The church serving the community on Grímsey, which is the only part of Iceland to extend north of the Arctic Circle, was razed to the ground in a huge fire on 21st September last year. The flames took hold so fast that there was little left for fire fighters to save when they arrived. The church was destroyed, along with all its furniture, fittings, and other contents—some of which were very old and irreplaceable.
A new church will rise on the same spot, and work has in fact already begun.
A look at the past
Arna Björg Bjarnadóttir, project manager for the new church’s construction, says notable artefacts have been discovered during archaeological surveys where the old church stood and the new one will rise.
A cemetery wall from the Middle Ages and several old graves have been discovered, as well as a rubbish dump that may contain important information and clues about life on Grímsey hundreds of years ago. “Which is naturally an absolute goldmine for archaeologists, and for us all. Because there is likely invaluable information there about diets, living conditions, and people’s lifestyle in times gone by,” Arna explains.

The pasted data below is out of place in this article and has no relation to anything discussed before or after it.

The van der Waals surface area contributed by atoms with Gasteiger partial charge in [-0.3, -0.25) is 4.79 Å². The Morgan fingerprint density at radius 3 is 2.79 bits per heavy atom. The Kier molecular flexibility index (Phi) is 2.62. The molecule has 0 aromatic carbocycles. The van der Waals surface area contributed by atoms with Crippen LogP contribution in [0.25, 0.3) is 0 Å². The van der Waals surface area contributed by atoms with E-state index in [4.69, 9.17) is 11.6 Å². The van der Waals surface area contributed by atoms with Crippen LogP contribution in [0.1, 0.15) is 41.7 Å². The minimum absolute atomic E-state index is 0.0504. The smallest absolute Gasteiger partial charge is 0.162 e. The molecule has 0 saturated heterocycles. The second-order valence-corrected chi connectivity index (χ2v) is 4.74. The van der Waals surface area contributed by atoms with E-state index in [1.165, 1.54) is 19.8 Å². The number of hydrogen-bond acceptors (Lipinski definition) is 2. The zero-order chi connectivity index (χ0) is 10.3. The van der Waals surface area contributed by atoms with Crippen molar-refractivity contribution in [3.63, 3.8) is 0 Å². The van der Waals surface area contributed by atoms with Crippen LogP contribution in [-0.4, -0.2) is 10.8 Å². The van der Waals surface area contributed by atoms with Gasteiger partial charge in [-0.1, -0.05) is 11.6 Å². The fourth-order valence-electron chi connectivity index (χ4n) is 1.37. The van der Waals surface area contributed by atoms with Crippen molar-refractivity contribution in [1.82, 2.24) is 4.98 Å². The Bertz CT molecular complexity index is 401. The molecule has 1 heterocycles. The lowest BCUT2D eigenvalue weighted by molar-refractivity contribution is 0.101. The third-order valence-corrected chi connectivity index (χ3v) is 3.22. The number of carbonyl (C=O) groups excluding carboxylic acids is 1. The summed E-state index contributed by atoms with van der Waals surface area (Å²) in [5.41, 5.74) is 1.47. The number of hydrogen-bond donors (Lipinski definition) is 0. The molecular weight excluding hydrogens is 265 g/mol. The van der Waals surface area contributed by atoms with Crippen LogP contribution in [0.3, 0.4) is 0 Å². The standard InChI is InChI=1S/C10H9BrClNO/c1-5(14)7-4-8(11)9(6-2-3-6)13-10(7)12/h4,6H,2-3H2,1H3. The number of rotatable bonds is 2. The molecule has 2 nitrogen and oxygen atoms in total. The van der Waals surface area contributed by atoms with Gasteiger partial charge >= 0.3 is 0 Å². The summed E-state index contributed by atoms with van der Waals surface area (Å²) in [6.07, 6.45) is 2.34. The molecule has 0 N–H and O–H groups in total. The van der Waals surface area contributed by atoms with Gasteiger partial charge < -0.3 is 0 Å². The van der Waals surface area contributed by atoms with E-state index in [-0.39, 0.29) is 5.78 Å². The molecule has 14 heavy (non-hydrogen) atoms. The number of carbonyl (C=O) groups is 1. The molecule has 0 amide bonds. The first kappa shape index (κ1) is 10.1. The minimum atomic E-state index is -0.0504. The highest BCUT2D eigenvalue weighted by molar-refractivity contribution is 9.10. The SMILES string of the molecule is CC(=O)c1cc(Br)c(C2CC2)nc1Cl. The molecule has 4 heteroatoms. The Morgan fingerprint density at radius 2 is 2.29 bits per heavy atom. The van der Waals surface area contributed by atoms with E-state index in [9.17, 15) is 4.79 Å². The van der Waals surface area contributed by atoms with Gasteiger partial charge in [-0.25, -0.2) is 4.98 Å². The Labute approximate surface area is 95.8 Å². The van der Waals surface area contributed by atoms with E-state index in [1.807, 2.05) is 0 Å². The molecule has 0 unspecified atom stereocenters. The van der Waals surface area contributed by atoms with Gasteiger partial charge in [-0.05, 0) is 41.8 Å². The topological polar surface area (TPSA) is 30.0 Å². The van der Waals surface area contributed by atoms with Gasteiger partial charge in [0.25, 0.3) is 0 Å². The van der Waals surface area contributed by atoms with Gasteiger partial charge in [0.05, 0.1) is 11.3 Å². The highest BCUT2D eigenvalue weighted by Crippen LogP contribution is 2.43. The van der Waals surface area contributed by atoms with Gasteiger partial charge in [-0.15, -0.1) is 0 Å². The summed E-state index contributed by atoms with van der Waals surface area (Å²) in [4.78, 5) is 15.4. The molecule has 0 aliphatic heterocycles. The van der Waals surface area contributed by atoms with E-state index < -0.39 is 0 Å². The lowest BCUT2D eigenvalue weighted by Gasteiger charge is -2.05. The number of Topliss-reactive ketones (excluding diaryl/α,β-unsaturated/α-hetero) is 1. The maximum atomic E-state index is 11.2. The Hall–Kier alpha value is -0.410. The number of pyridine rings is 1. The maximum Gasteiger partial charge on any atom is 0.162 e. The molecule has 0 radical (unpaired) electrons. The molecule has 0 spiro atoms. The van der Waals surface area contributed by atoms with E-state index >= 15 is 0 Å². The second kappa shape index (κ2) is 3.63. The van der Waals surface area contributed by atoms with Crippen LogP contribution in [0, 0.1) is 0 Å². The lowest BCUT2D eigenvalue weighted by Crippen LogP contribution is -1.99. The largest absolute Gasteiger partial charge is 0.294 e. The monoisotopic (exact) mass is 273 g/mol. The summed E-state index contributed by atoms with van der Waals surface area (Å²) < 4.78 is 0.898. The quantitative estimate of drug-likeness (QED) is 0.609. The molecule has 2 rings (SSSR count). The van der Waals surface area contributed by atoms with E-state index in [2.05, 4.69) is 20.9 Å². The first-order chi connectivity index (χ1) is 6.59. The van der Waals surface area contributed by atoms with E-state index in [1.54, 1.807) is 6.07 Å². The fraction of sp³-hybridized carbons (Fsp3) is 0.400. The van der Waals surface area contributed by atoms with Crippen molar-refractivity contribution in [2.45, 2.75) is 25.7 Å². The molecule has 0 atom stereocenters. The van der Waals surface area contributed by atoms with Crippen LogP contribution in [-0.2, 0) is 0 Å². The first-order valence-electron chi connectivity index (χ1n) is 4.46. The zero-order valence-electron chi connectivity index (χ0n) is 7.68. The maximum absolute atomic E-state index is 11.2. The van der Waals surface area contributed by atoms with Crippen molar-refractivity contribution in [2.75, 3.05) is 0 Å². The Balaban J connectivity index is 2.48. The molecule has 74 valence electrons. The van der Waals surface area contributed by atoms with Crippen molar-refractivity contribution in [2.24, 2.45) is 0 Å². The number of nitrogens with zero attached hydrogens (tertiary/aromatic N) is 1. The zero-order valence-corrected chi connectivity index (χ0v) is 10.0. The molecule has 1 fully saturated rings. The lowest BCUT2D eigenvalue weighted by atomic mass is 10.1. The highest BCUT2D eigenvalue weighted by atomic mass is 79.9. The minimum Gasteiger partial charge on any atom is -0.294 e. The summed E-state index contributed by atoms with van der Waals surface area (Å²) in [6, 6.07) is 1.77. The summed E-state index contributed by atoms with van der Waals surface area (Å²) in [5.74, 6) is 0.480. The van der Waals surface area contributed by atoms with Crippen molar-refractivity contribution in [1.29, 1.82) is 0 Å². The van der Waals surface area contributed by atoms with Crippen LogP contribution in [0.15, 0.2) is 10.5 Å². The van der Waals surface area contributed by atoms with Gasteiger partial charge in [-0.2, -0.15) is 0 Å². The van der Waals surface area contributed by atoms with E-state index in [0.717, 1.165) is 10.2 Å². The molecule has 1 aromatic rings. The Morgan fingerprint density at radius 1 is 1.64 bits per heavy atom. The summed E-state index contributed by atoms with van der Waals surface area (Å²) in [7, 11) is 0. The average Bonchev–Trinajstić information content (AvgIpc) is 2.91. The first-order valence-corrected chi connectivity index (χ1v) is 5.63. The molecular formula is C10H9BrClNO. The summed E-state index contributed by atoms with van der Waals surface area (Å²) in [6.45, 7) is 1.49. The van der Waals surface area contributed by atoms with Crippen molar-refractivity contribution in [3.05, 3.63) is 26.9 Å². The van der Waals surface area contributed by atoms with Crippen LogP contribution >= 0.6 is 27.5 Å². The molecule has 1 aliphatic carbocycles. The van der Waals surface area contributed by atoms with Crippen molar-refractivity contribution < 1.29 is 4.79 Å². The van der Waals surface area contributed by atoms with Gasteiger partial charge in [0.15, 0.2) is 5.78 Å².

The discoveries have come as a genuine surprise to the archaeologists who were doing their jobs but not expecting to find anything of note.
New church rising
The ground was formally broken on the 8th May and preparations for the construction of the new Miðgarðakirkja are well underway.
Arna says it is not likely the construction will be delayed by the archaeological finds—but confirms that the whole building is to move four metres because of the location of the finds. The small move will not affect the project in any significant way, however.
“Carpenters are now on the way to Grímsey and the details of the new church will be finalised in the coming days and construction start full pace,” Arna Björg said on RÚV radio this morning.